Miners go to court over suction dredge moratorium
By Mark Freeman
Medford Mail Tribune
October 21, 2015
Miners have asked a federal judge to block Oregon’s upcoming moratorium on suction dredge mining in wild salmon rivers such as the Rogue, claiming federal mining laws trump state restrictions on federal lands.
A consortium of mining interests filed suit Monday in U.S. District Court in Medford over the five-year ban on most suction dredging, which is set to begin Jan. 1 under a 2013 state law.
The group also asked U.S. Magistrate Judge Mark D. Clarke to bar the state from enforcing its moratorium “so they can’t continue on with their nefarious ban” until the federal case is settled, said Rick Barclay, president of the Galice Mining District, which is one of the plaintiffs.
“This is our way of telling the state of Oregon to drop dead,” Barclay said.
The suit, however, could be moot this winter if state Sen. Alan Bates, D-Medford, introduces a bill, as planned, during the short legislative session that would enact dredging rules similar to, or slightly more restrictive than, this year’s rules that curbed dredging times, operations and locations.
Any new legislation would be in place before suction dredgers return to Oregon streams in mid-June, when the state’s normal period for allowing in-stream work begins, Bates said.
“We’ll eliminate the moratorium with the new bill,” Bates said. “If the bill doesn’t pass, we’ll test the moratorium in court.”
Barclay said he was “not going to hold my breath” for a legislative fix, which he called “the easier way out” for the state than trying to defend its policies in federal court.
“I’m not going to wait for something to occur,” Barclay said. “We’re just going to make it happen.”
Federal court records show that Clarke ordered both sides to submit their first round of motions by March 21. No other court dates have been set.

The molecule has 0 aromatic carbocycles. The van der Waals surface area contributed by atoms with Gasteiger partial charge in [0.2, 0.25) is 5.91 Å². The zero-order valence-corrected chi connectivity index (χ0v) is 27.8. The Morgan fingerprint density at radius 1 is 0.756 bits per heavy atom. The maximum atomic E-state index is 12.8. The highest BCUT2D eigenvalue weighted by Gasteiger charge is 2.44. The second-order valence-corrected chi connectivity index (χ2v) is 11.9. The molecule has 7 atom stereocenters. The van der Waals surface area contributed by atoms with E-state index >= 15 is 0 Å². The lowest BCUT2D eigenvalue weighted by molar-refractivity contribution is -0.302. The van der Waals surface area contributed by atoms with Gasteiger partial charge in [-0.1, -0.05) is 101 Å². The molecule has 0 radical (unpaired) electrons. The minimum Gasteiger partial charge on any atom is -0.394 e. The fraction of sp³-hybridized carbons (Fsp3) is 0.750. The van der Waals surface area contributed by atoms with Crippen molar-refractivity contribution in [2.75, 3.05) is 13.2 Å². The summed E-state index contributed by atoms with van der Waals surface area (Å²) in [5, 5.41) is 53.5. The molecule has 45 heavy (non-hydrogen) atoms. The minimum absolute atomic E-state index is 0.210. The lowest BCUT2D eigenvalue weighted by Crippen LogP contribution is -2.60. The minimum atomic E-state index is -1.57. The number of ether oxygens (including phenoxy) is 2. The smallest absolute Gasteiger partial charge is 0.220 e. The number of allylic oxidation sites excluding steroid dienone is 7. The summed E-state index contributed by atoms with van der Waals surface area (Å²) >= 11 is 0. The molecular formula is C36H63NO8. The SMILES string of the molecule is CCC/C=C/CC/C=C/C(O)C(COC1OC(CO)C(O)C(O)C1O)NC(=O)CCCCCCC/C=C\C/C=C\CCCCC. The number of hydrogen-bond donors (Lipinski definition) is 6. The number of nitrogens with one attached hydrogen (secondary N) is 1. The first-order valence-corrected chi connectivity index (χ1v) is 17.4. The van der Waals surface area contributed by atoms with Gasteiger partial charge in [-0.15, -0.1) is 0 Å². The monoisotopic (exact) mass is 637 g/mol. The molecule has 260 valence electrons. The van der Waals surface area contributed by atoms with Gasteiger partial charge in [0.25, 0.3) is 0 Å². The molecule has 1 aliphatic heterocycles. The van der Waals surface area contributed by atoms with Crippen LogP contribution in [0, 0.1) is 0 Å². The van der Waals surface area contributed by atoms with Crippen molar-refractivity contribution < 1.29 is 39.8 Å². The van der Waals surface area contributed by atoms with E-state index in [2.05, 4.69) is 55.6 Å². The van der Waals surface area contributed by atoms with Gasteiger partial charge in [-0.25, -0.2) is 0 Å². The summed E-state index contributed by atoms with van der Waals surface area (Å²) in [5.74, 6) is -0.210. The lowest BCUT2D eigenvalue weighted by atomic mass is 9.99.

In 2013, the Legislature passed Senate Bill 838, which detailed the current restrictions, capped the number of dredging permits offered annually in Oregon, and limited some of the times, locations and manner for how dredgers operate. It was designed to sunset at the end of 2015 to give the Legislature time to grapple with permanent rules, which never materialized.
The upcoming moratorium would ban suction dredging within wild salmon and steelhead spawning habitat in creeks and rivers deemed “essential salmon habitat.” That effectively bans suction dredges in the Illinois as well as the Rogue and its tributaries below Lost Creek Lake and the Applegate River and its tributaries below Applegate Lake.
The exceptions in the Rogue Basin downstream of Lost Creek Lake would be small headwater streams where state fish biologists have not documented wild salmon or steelhead spawning or rearing in them, and they also represent areas not normally mined with suction dredges, according to the bill.
The moratorium as written is to remain in effect until 2021.
Suction-dredge mining employs a floating vacuum to suck gravel from a stream bottom. Materials vacuumed by the dredge then go through a sluice to allow miners to strain out gold and other heavy metals, while sand, silt and other fine materials are discharged into the water.
Wild-salmon advocates say the process damages spawning grounds and rearing habitat. Miners have argued that current laws already protect salmon and their habitat, and they have argued that no peer-reviewed study on suction dredging proves it ruins salmon habitat.